April 12, 2009

World's Easiest Languages To Learn

To follow up on one of our most popular posts, World's Hardest Languages to Learn, I decided to do a quick survey or what people think is the easiest language in world to learn.

Their responses where quite surprising, there was a clear consensus that Spanish is the easiest language to learn. Although this was a small sample size, I'm still surprised with the answers.

If there's another language you think is easy to learn, feel free to respond in the comments.

With out further ado, here are the survey responses.

Born in Tampa, Florida speaking English and started studying Spanish back in the days when middle school was still called Junior High!!!!

Spanish is the easiest language to learn because each letter sounds the same at all times in all various contexts.

It took me five years of formal study in a school language lab and three weeks of living in Chile until I was conversationally fluent and bi-literate (can read, write and speak it).


  1. Start young and start your children even younger - experts agree that native or near-native pronunciation is the product of early language learning.
  2. With Spanish, once you master the sounds of the consonants, the consonant blends and the vowels, the rest is simply putting it together because, unlike English, what you see is what you get with Spanish!
  3. Practice rolling your Rs so you sound like a native with that one simple trick. It's a trilling of the tongue up on the roof of your mouth. Do an internet search for other clever ways to practice that rolling of the Rs!

Happy Educating! ¡Sea feliz educando!

-Beth Butler
Founder of The Boca Beth Program

Raise A Bilingual Child the Fun & Easy Way!


Not meaning to be flip, the easiest language for me to learn was "animal", especially canine.

I didn't get my first dog until I was in my 30's and found that I was able to communicate with him right away -- without any books, tapes, videos, Rosetta Stone, etc. Among other things, he told me when he needed to go out, wanted to be fed, to fill his water bowl and play with him. And when I responded to him correctly, he rewarded me with love and licks. What a great way to learn a new language! And, amazingly, he understood English! Asking him "do you want to go out?", he always responded with a canine "yes."

Further, I came to understand that dogs were able to understand many human languages. Quick illustration -- a friend found a dog in a park having a collar with a tags and brought it home, seeking to find its human from there. She remarked that although the dog had tags that it appeared not to be trained because every time she asked/commanded it to sit, it wouldn't. Observing the situation, I asked what made her think that the dog's human spoke English? And, so with a lit light bulb above her head, she commanded the dog to sit in Spanish, which the dog promptly did!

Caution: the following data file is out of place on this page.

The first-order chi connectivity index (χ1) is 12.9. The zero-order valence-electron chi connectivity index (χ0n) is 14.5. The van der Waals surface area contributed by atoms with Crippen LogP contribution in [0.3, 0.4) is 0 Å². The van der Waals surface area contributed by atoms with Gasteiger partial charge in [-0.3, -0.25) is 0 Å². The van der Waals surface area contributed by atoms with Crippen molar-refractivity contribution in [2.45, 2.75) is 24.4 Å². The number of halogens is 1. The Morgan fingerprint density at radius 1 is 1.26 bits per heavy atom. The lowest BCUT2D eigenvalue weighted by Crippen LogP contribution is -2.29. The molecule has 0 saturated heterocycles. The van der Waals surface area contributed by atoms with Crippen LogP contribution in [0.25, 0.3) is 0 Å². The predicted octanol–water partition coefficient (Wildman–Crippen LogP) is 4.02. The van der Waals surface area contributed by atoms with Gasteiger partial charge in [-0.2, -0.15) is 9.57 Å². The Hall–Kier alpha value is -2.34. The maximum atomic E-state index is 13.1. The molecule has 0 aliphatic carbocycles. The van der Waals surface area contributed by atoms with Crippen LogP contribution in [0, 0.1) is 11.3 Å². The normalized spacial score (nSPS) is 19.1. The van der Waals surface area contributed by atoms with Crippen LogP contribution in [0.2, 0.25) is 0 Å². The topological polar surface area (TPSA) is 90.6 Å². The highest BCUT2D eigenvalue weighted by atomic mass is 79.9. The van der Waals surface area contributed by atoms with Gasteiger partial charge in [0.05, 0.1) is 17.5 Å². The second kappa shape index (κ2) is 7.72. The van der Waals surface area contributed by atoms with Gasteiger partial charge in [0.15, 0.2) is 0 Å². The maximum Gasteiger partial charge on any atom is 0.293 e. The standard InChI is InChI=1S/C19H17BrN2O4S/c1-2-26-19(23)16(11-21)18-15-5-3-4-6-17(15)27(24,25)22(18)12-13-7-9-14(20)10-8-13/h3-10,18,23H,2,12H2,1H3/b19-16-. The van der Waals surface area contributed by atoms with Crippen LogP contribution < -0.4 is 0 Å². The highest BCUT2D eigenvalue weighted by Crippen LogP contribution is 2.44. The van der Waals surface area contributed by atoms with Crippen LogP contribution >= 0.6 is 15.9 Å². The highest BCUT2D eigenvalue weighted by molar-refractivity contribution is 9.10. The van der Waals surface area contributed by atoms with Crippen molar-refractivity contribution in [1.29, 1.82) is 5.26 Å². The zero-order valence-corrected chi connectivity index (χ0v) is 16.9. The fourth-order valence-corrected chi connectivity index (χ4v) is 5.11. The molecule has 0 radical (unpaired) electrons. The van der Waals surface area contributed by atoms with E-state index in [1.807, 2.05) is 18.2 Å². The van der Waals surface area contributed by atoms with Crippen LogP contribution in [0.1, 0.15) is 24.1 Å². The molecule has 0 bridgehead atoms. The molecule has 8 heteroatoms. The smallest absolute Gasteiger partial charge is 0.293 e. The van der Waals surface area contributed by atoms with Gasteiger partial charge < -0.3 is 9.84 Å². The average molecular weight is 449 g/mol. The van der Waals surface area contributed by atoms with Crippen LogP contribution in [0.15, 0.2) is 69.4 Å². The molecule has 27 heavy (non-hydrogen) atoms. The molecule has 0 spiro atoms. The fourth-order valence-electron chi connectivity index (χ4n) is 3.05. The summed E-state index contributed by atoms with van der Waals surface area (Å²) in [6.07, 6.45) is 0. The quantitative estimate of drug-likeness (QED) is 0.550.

With regards -- and a woof to you!

-Dan Gersten & Associates LLC
site: www.tinyurl.com/DanGersten
blog: www.tinyurl.com/GerstenBlog

Esperanto. I learned it fluently -- I can hold conversations of
indefinite length without translating. The grammatical regularity and
the affixes that let you create words on the fly really make it easier
to start reading, and to start *producing* it.

-David Wolff

Without being too facetious I'd have say that the THIRD language you learn is the easiest as long as they're all similar, such as romance languages.

I'm a native English speaker who began my foreign language studies learning French because of my French-Canadian ancestry and my geographic proximity (at the time) to Montreal. Now bits of Spanish is easy for me to pick up because so many French and English words are similar in sound or spelling to Spanish. Am I fluent in French or Spanish? No, but if I wanted to be, I have no doubt I could with a little effort.

-Mel. Edwards
Creative Truth Teller
Founder Votre Vray, Your Truth is Your Way. Always.
Votre Vray Blog
Follow me on Twitter.com/Mel_Edwards

Spanish for sure: it all makes sense, it rolls off the tounge, there are no TRICKS like in ENGLISH.

The noun is described by the adjective.

-Kama Linden

As a native Spanish speaker, I can told you that I have never meet an Englishman that speaks proper Spanish. Well, only once, a teacher of the British Council who was married to a Spaniard an had lived here for ten years, but he had a horrible pronunciation. I've learned English and sometimes my writing can be bad (I don't write very often) but after a pair of years working at Scotland I have developed a decent Scottish accent. Mastering Spanish grammar is not a very big challenge, but speaking it in a way that doesn't make you sound like "Muzzy" it's very hard, maybe because our bad custom of using lot of slang (which change from one town to another, making it crazier).

I also speak Basque, and... Well if you haven't learn it as a child (as I did) it can be a kind of labyrinth.


My first tongue was Polish, I learnt UK English in 6 weeks from the TV at age 5, then had French and Latin hammered into me at school for the next 10 years, then university Polish. I went to Spain on a holiday and was reading Spanish newspapers after two weeks drinking San Miguel. I visited Brazil a couple of years later and was discussing plumbing systems after a week. Spanish is one of the easiest languages in the world as far as as vocab and grammar is concerned. Where pronunciation does not affect meaning (say Chinese or African languages), proper pronunciation is not key to comprehension.


Well there you have it, let us know what other languages are easy to learn in the comments below.

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